The pig-nosed turtle (Carettochelys insculpta), also known as the pitted-shelled turtle or Fly River turtle, is a species of turtle native to northern Australia and southern New Guinea. It is the only living member of the family Carettochelyidae, which are related to softshell turtles.
C. insculpta is the only living member of the genus Carettochelys, the subfamily Carettochelyinae, and the family Carettochelyidae, with Carettochelyidae being one of two families in the Trionychia, alongside Trionychidae (softshell turtles). Carettochelyidae has an extensive fossil record extending into the Paleogene and was formerly widespread, with fossils having been found in Asia, North America, Europe, Africa and Australia. Some literature claims two subspecies, but a recent paper rejects this.
The pig-nosed turtle is unlike any other species of freshwater turtle in its combination of traits. The feet are flippers, resembling those of marine turtles. The nose looks like that of a pig, having the nostrils at the end of a fleshy snout, hence the common name. The carapace is typically grey or olive, with a leathery texture, while the plastron is cream-coloured. Males can be distinguished from females by their longer and narrower tails. Pig-nosed turtles can grow to about 70 to 75 cm (28 to 30 in) carapace length, with a weight of over 20 kg (44 lb).
Unlike the soft-shelled turtles of the family Trionychidae, pig-nosed turtles retain a domed bony carapace beneath their leathery skin, rather than a flat plate. They also retain a solid plastron, connected to the carapace by a strong bony bridge, rather than the soft margin of the trionychids.
Pig-nosed turtles are not completely aquatic. Little is known about their general behaviour, as there have been few studies in the wild. Their known extreme aggression in captivity suggests the species is markedly more territorial than most other turtles and tortoises. They seem to display a degree of social structure during the cooler dry season around the hydrothermal vents that line some river systems they inhabit.
C. insculpta is omnivorous, eating a wide variety of plant and animal matter, including the flowers, fruit and leaves of figs, as well as crustaceans, molluscs and insects.
Females of C. insculpta reach maturity at 18 or more years, and males around 16 years. They lay their eggs late in the dry season on sandy river banks. When the offspring are fully developed, they will stay inside the eggs in hibernation until conditions are suitable for emergence. Hatching may be triggered when the eggs have been flooded with water or by a sudden drop in air pressure signaling an approaching storm.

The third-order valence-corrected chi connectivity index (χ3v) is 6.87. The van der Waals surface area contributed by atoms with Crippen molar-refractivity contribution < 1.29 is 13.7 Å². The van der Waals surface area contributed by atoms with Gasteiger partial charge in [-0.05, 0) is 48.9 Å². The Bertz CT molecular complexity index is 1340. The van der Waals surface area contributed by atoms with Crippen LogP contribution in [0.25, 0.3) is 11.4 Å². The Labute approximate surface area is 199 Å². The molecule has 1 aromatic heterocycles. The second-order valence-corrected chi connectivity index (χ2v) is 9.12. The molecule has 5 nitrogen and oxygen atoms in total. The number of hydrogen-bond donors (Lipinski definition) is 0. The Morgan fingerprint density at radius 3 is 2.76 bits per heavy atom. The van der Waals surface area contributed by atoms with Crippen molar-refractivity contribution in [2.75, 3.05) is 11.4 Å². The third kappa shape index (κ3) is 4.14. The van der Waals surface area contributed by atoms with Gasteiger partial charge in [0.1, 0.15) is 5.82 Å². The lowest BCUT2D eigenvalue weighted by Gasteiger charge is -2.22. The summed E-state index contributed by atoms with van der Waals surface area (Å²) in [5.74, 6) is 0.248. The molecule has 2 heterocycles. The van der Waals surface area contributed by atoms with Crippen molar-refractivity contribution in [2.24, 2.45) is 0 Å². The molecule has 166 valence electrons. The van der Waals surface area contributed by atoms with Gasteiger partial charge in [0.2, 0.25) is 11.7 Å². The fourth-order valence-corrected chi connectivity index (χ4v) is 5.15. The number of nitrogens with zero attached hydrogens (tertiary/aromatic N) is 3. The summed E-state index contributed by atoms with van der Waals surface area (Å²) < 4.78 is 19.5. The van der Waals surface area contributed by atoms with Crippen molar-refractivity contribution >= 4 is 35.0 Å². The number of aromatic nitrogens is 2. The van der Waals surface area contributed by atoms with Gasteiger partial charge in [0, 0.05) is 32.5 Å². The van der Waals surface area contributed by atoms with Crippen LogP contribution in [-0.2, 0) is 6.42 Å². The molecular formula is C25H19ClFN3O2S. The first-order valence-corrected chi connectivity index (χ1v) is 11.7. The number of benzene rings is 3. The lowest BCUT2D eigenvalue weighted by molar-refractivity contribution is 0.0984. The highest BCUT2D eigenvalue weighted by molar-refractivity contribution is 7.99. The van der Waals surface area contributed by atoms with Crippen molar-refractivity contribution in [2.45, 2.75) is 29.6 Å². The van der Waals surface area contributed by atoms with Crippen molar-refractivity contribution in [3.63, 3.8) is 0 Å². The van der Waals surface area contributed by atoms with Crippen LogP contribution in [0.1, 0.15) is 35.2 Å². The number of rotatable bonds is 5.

Using environmental triggers, along with vibrations created by other hatching turtles in the same clutch, gives a better chance for survival. Using a universal trigger rather than simply waiting for incubation to finish means they all hatch at the same time. This provides safety in numbers; also, the more turtles that hatch, the more help they have to dig through the sand to the surface.
C. insculpta is native to freshwater streams, lagoons and rivers of the Northern Territory of Australia, as well as to the island of New Guinea, where it is believed to occur in all the larger, and some smaller, southward-flowing rivers.
C. insculpta experienced a population decline of more than 50% in the thirty years between 1981 and 2011. Although the turtles are protected in Indonesia under Law No. 5/1990 on Natural Resources and Ecosystems Conservation, smuggling occurs. Some 11,000 turtles captured from smugglers were released into their habitats in the Wania River, Papua Province, Indonesia, on 30 December 2010. In March 2009, more than 10,000 turtles retrieved from smugglers were also released into the Otakwa River in Lorentz National Park. 687 pig-nosed turtles were seized at an Indonesian airport in March 2013. They were reportedly destined for Hong Kong.
In Papua New Guinea, herpetologist Yolarnie Amepou runs the Piku Biodiversity Network Inc. which empowers local communities to monitor turtle populations and set their own targets for harvest, in the hope of building sustainable practices to preserve the population.
Illegal harvest and trafficking of pig-nosed turtles continues on a large scale. An analysis of 26 reported seizures over the period 2013 to 2020, of which 20 took place in Indonesia and the remaining five in other parts of Asia with the turtles being trafficked from Indonesia, involved a total of 52,374 pig-nosed turtles.
Pig-nosed turtles have become available through the exotic pet trade, with a few instances of captive breeding. While juveniles are small and grow slowly, their high cost and large potential size makes them suitable only for experienced aquatic turtle keepers. They tend to be shy and prone to stress. They get sick easily, which can cause problems with their feeding, but they are known to eat commercially available processed turtle pellets or trout chow, as well as various fruits and vegetables. Breeding is rarely an option to the hobbyist, as adults are highly aggressive and will attack each other in all but the largest enclosures.
Wild populations of this turtle are declining rapidly because of illegal capture for the pet trade. It is estimated that between 2003 and 2013, more than 80,000 individuals were confiscated in 30 seizures in Papua New Guinea and Indonesia.